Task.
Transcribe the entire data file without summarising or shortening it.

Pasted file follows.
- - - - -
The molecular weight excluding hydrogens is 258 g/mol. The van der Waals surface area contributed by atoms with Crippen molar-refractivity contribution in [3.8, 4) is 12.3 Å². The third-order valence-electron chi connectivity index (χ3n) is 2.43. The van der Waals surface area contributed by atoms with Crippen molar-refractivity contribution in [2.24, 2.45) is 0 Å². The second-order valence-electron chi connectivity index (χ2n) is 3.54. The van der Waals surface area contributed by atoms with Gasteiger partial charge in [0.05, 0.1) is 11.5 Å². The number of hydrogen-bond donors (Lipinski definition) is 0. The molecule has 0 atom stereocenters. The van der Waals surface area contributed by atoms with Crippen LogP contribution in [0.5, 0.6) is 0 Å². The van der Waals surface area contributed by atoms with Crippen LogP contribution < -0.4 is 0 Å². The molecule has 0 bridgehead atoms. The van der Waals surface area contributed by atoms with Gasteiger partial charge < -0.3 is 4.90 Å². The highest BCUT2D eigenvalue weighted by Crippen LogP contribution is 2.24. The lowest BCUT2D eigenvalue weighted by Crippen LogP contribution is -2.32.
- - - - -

The molecular weight excluding hydrogens is 258 g/mol. The van der Waals surface area contributed by atoms with Crippen molar-refractivity contribution in [3.8, 4) is 12.3 Å². The third-order valence-electron chi connectivity index (χ3n) is 2.43. The van der Waals surface area contributed by atoms with Crippen molar-refractivity contribution in [2.24, 2.45) is 0 Å². The second-order valence-electron chi connectivity index (χ2n) is 3.54. The van der Waals surface area contributed by atoms with Gasteiger partial charge in [0.05, 0.1) is 11.5 Å². The number of hydrogen-bond donors (Lipinski definition) is 0. The molecule has 0 atom stereocenters. The van der Waals surface area contributed by atoms with Crippen LogP contribution in [0.5, 0.6) is 0 Å². The van der Waals surface area contributed by atoms with Crippen LogP contribution < -0.4 is 0 Å². The molecule has 0 bridgehead atoms. The van der Waals surface area contributed by atoms with Gasteiger partial charge < -0.3 is 4.90 Å². The highest BCUT2D eigenvalue weighted by Crippen LogP contribution is 2.24. The lowest BCUT2D eigenvalue weighted by Crippen LogP contribution is -2.32.